The value of a commercial or retail property heavily influences its operational performance, the tenants’ leasing options and the investment yield. Investors and appraisers utilize several different methods to determine the value of a property, often depending on the type of real estate, the availability of information or the goal of the investment. Gain insight into four of the most common methods below to accurately assess the value of single and multi-tenant commercial properties and maximize your profits from retail real estate leasing.
The Income Approach
The income approach is a frequently used method for evaluating a commercial property. In this situation, the value of a retail investment property relies on the interpretation of the net operating income (NOI) and the capitalization rate (cap rate). The NOI of a retail property is determined by subtracting operating expenses and vacancies from the overall potential rental income. The cap rate predicts the annual rate of return by dividing the NOI by the most recent value of the property.
By evaluating these factors, the investor focuses on recent sales and operational figures. The income approach also allows for simple adjustments to account for unique scenarios, such as likely tenant additions or scheduled maintenance.
The Cost Approach
The cost approach method considers the cost of the land plus the cost of constructing the “highest and best use” building from scratch. For example, if the piece of land is worth $100,000, and constructing a multi-tenant retail property would cost $1.2 million, the cost approach would value this commercial real estate at $1.3 million.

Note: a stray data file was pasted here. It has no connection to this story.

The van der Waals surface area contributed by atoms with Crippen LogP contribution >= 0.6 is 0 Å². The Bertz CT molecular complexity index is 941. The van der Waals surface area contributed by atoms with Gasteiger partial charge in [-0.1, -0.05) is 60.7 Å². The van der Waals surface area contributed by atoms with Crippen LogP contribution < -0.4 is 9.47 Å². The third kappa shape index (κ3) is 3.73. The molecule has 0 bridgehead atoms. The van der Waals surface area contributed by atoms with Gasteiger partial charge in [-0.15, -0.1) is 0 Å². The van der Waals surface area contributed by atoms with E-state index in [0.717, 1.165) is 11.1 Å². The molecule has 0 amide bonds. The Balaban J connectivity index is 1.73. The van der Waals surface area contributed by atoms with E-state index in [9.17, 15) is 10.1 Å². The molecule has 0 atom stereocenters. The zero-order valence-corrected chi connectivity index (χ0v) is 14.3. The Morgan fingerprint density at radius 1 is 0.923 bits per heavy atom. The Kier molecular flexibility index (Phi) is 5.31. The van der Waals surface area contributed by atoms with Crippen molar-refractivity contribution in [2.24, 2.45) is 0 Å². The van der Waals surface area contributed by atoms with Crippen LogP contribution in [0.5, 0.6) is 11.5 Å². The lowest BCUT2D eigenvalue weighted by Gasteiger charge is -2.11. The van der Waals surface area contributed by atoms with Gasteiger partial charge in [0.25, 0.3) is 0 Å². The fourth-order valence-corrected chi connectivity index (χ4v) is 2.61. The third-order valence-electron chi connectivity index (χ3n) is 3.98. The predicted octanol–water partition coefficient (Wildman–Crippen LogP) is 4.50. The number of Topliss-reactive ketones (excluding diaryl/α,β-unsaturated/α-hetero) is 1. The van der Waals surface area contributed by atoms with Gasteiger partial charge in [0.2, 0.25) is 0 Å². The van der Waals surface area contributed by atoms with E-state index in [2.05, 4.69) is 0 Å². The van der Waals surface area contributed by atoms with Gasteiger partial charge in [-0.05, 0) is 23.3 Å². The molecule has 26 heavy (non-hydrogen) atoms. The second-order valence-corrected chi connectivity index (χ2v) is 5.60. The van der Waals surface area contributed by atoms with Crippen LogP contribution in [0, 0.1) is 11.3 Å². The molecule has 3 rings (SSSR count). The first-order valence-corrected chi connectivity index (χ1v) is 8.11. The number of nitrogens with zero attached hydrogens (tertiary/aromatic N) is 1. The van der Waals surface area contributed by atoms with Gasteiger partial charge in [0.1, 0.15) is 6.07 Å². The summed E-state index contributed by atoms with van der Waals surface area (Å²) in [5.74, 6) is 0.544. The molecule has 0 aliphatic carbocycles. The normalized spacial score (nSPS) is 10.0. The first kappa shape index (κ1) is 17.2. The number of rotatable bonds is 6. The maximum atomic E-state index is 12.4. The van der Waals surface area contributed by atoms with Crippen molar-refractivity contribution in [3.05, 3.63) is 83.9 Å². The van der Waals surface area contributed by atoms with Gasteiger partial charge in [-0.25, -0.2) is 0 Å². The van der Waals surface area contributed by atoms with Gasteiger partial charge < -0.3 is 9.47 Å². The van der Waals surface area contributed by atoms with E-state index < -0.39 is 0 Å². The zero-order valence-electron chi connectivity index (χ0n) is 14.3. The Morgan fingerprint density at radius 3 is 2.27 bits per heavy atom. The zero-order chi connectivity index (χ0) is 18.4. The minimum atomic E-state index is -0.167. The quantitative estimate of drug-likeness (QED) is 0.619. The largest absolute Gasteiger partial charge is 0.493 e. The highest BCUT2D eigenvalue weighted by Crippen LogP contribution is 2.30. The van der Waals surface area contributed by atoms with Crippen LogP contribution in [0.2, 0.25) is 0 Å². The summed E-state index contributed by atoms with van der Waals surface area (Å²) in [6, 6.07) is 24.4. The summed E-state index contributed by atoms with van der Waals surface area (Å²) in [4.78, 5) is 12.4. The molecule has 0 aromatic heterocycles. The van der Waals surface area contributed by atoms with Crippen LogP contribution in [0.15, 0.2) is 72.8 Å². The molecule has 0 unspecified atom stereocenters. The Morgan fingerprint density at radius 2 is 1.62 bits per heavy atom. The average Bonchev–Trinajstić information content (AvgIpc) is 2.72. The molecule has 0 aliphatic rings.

This approach is commonly used for new construction and vacant lots. The simplicity of the cost approach is appealing to investors and appraisers. Additionally, the cost approach accommodates for unique factors such as zoning laws to yield an accurate and current valuation.
The Capital Asset Pricing Model
The capital asset pricing model (CAPM) is a comprehensive approach to assess a commercial or retail investment property that includes risk and opportunity cost. The CAPM considers the return on investment (ROI) on a risk-free investment, and labels it as a control, which is referred to as “beta.” Frequently-used betas include US Treasury bonds or real estate investment trusts (REITs). This valuation method is based on the comparison of expected returns between a guaranteed investment and the property in question. If the potential returns on a bond exceed those of a retail investment property, the investment isn’t financially advisable.
The CAPM assumes inherent risk and natural economic behavior that doesn’t always meet expectations. Accordingly, net lease investors find the CAPM useful for estimating the value of a property investment, understanding the approximate risks and establishing optimal tenant leasing structures.
The Sales Comparison Approach
The sales comparison approach (SCA), sometimes referred to as the market approach, utilizes prices from similar and nearby commercial or retail investment properties. This method takes the property’s general attributes into consideration and is best applied over a significant period of time. Investors and appraisers rely on the uniform metrics in this approach, such as price per square foot and recent sale price, to determine the value of the commercial real estate in question.
The SCA has the advantage of simplicity and accessibility, but often neglects the uniqueness and distinctive characteristics of a commercial property. Investors and appraisers find the SCA useful to gain insight on neighborhood pricing trends or for quick property valuations.
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